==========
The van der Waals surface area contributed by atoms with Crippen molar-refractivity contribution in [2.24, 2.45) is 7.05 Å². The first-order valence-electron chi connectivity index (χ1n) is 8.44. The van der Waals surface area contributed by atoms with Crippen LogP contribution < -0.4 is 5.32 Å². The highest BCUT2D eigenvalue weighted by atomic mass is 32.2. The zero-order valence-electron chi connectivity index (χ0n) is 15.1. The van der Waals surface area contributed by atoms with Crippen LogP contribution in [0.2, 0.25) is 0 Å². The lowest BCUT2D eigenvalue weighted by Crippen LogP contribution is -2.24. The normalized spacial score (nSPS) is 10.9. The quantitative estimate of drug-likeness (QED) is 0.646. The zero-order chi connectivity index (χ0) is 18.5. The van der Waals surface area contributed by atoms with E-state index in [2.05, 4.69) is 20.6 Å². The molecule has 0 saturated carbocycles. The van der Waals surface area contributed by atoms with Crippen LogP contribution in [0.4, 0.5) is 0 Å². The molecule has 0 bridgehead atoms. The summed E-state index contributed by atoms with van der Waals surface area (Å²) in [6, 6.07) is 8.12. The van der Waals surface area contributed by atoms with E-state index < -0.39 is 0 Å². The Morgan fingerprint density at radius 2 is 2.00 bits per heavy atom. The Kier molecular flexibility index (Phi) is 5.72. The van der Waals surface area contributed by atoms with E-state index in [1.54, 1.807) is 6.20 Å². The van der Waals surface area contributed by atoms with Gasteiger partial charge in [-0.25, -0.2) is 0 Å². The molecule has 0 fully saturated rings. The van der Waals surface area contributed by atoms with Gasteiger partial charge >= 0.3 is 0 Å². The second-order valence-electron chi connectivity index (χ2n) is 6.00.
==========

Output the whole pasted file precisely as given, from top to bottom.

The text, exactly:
The van der Waals surface area contributed by atoms with Crippen molar-refractivity contribution in [2.24, 2.45) is 7.05 Å². The first-order valence-electron chi connectivity index (χ1n) is 8.44. The van der Waals surface area contributed by atoms with Crippen LogP contribution < -0.4 is 5.32 Å². The highest BCUT2D eigenvalue weighted by atomic mass is 32.2. The zero-order valence-electron chi connectivity index (χ0n) is 15.1. The van der Waals surface area contributed by atoms with Crippen LogP contribution in [0.2, 0.25) is 0 Å². The lowest BCUT2D eigenvalue weighted by Crippen LogP contribution is -2.24. The normalized spacial score (nSPS) is 10.9. The quantitative estimate of drug-likeness (QED) is 0.646. The zero-order chi connectivity index (χ0) is 18.5. The van der Waals surface area contributed by atoms with E-state index in [2.05, 4.69) is 20.6 Å². The molecule has 0 saturated carbocycles. The van der Waals surface area contributed by atoms with Crippen LogP contribution in [0.4, 0.5) is 0 Å². The molecule has 0 bridgehead atoms. The summed E-state index contributed by atoms with van der Waals surface area (Å²) in [6, 6.07) is 8.12. The van der Waals surface area contributed by atoms with E-state index < -0.39 is 0 Å². The Morgan fingerprint density at radius 2 is 2.00 bits per heavy atom. The Kier molecular flexibility index (Phi) is 5.72. The van der Waals surface area contributed by atoms with E-state index in [1.54, 1.807) is 6.20 Å². The van der Waals surface area contributed by atoms with Gasteiger partial charge in [-0.25, -0.2) is 0 Å². The molecule has 0 fully saturated rings. The van der Waals surface area contributed by atoms with Gasteiger partial charge >= 0.3 is 0 Å². The second-order valence-electron chi connectivity index (χ2n) is 6.00.